Since November 2012, there has been no updated data on drone strikes in Afghanistan because the U.S. air force have stopped reporting them. There is still updated data on drone strikes in PakistanYemen and Somalia, including the number of civilians killed, but the same does not count for Afghanistan. No one knows how many Afghan civilians have been killed by drones, perhaps because Afghan lives are deemed less important. What we do know, however, is that between 2009 and 2012, 1,273 drone strikes were launched in Afghanistan. This means that in just three years, the Coalition have launched three times more drone strikes in Afghanistan than the 386 drone strikes the CIA have carried out in neighboring Pakistan for the past ten years.

Lalage Snow: http://lalagesnow.photoshelter.com/gallery/War-Gardens/G0000msN.x.IMPX8/ Jason P. Howe: http://jasonphowe.photoshelter.com/gallery-image/Tearsheets/G0000N6t7va5_YwY/I0000pTw4vdwilsM Katya I.S.:https://www.flickr.com/photos/mabsuuta/3472331633 Lalage Snow: http://lalagesnow.photoshelter.com/gallery/War-Gardens/G0000msN.x.IMPX8/ AFP: http://economictimes.indiatimes.com/slideshows/day-in-pics/march-5-2014/barburs-grave-enclosure-in-kabul/slideshow/31491563.cms Delphine Renou: http://www.delphine-renou.com/photo/kabul-women---work-in-progress.html Lalage Snow: http://lalagesnow.photoshelter.com/gallery/War-Gardens/G0000msN.x.IMPX8/ Asian Historical Architecture: http://www.orientalarchitecture.com/afghanistan/kabul/bagh-e-babur_garden.php Robert Nickelsberg: http://www.newyorker.com/online/blogs/photobooth/2013/11/robert-nickelsbergs-afghanistan-a-history.html#slide_ss_0=7 Lalage Snow: http://lalagesnow.photoshelter.com/gallery/War-Gardens/G0000msN.x.IMPX8/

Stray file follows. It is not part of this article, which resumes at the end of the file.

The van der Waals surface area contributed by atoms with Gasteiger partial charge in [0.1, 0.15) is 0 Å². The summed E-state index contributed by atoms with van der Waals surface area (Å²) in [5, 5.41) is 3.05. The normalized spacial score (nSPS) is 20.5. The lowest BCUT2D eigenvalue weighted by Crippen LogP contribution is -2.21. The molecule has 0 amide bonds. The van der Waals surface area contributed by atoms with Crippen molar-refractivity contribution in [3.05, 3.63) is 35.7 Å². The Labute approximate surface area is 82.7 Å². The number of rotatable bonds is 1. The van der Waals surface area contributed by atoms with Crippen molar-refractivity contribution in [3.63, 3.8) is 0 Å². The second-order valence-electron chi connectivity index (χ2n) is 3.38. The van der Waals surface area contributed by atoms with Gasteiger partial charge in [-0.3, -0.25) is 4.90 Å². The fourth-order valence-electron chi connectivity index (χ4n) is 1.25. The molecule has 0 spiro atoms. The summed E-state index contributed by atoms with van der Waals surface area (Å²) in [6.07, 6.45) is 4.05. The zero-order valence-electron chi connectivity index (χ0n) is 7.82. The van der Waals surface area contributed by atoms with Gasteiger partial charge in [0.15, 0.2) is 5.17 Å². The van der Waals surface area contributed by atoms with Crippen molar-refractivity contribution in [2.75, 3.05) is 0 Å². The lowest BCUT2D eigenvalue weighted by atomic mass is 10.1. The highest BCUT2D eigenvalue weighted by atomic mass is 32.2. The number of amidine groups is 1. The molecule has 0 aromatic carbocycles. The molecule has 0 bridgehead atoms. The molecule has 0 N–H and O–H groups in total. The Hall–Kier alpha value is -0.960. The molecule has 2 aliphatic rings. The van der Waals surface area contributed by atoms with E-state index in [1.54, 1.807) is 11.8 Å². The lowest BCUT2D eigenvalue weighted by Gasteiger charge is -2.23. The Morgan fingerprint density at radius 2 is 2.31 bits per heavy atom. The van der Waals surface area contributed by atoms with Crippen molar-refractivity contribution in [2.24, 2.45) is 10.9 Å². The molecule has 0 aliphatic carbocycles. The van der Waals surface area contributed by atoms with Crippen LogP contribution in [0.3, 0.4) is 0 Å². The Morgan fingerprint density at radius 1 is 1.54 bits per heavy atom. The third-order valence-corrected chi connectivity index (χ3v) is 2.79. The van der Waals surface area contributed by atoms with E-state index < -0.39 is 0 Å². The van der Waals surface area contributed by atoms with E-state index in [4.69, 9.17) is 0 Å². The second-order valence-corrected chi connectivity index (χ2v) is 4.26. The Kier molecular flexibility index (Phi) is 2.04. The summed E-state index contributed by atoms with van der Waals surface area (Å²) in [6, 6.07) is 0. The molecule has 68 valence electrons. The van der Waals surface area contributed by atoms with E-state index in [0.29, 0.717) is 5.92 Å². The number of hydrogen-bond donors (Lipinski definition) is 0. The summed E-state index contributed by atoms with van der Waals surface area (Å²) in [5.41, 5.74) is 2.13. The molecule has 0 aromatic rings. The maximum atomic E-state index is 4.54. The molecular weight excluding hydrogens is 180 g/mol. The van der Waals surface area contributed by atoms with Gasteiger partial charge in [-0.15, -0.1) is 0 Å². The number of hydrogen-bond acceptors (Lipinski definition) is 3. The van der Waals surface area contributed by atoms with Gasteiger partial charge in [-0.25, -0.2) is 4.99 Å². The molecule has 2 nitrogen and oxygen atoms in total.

warkadang:

Bagh-e Babur, Kabul, Afghanistan

Gardens of Babur, locally known as “Bagh-e Babur”, is a historic park in Kabul, Afghanistan, and also the last resting-place of the first Mughal emperor Babur, a native of Uzbekistan. The gardens are thought to have been developed around 1528 AD (935 AH), when Babur gave orders for the construction of an ‘avenue garden’ in Kabul, described in some detail in his memoirs, the Baburnama. Having initially been buried in Agra, India, where he died, Babur’s body was moved to the grave enclosure in the garden around 1540. 

But time has taken its toll on Babur’s original garden. By 2001, foreign occupation and fighting between militant groups caused them to be almost destroyed, especially under the civil war in 1992. Since the collapse of the Taliban regime in 2001, however, the gardens have been completely restored. Restoration of the site began in 2002 by the Aga Khan Foundation. Now, the gardens attract more than 300,000 visitors per year who pay 20 afghanis (25p) to enjoy the open spaces and picnic beneath shady trees.

Photographs by Jason P. Howe, Robert Nickelsberg, AFP, Delphine Renou, Asian Historical Architecture, Katya I.S., and Lalage Snow. Click on each photo for the source/photographer. 

Info sources: x, x, x, x.

(via afghanistaninphotos)